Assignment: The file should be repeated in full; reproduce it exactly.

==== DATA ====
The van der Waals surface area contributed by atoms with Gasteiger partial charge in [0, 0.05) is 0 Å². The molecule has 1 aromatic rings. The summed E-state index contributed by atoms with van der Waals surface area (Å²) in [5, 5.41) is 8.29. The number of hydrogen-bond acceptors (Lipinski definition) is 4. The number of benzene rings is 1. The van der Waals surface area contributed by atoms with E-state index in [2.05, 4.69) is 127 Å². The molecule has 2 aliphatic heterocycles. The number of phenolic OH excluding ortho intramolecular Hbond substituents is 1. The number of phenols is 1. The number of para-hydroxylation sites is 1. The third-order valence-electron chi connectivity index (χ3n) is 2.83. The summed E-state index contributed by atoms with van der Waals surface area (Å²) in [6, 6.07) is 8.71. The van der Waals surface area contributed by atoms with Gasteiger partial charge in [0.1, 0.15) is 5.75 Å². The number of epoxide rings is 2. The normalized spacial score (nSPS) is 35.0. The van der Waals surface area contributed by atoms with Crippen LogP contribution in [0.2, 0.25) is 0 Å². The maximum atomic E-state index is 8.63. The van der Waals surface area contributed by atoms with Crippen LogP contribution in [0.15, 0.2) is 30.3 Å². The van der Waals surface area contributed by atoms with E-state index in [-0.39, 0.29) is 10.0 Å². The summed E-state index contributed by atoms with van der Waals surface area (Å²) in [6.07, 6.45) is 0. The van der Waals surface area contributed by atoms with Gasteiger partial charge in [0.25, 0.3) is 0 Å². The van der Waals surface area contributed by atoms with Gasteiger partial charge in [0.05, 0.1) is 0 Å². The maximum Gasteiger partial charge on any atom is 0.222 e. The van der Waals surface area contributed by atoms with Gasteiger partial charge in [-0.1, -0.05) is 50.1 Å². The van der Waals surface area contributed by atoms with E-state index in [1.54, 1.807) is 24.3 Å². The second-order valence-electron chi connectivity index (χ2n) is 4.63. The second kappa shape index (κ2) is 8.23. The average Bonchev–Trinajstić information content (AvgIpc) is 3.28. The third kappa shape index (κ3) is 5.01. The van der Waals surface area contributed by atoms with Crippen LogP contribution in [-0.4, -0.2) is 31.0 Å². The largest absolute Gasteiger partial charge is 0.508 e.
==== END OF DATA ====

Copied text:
The van der Waals surface area contributed by atoms with Gasteiger partial charge in [0, 0.05) is 0 Å². The molecule has 1 aromatic rings. The summed E-state index contributed by atoms with van der Waals surface area (Å²) in [5, 5.41) is 8.29. The number of hydrogen-bond acceptors (Lipinski definition) is 4. The number of benzene rings is 1. The van der Waals surface area contributed by atoms with E-state index in [2.05, 4.69) is 127 Å². The molecule has 2 aliphatic heterocycles. The number of phenolic OH excluding ortho intramolecular Hbond substituents is 1. The number of phenols is 1. The number of para-hydroxylation sites is 1. The third-order valence-electron chi connectivity index (χ3n) is 2.83. The summed E-state index contributed by atoms with van der Waals surface area (Å²) in [6, 6.07) is 8.71. The van der Waals surface area contributed by atoms with Gasteiger partial charge in [0.1, 0.15) is 5.75 Å². The number of epoxide rings is 2. The normalized spacial score (nSPS) is 35.0. The van der Waals surface area contributed by atoms with Crippen LogP contribution in [0.2, 0.25) is 0 Å². The maximum atomic E-state index is 8.63. The van der Waals surface area contributed by atoms with Crippen LogP contribution in [0.15, 0.2) is 30.3 Å². The van der Waals surface area contributed by atoms with E-state index in [-0.39, 0.29) is 10.0 Å². The summed E-state index contributed by atoms with van der Waals surface area (Å²) in [6.07, 6.45) is 0. The van der Waals surface area contributed by atoms with Gasteiger partial charge in [0.25, 0.3) is 0 Å². The van der Waals surface area contributed by atoms with Gasteiger partial charge in [0.05, 0.1) is 0 Å². The maximum Gasteiger partial charge on any atom is 0.222 e. The van der Waals surface area contributed by atoms with Gasteiger partial charge in [-0.1, -0.05) is 50.1 Å². The van der Waals surface area contributed by atoms with E-state index in [1.54, 1.807) is 24.3 Å². The second-order valence-electron chi connectivity index (χ2n) is 4.63. The second kappa shape index (κ2) is 8.23. The average Bonchev–Trinajstić information content (AvgIpc) is 3.28. The third kappa shape index (κ3) is 5.01. The van der Waals surface area contributed by atoms with Crippen LogP contribution in [-0.4, -0.2) is 31.0 Å². The largest absolute Gasteiger partial charge is 0.508 e.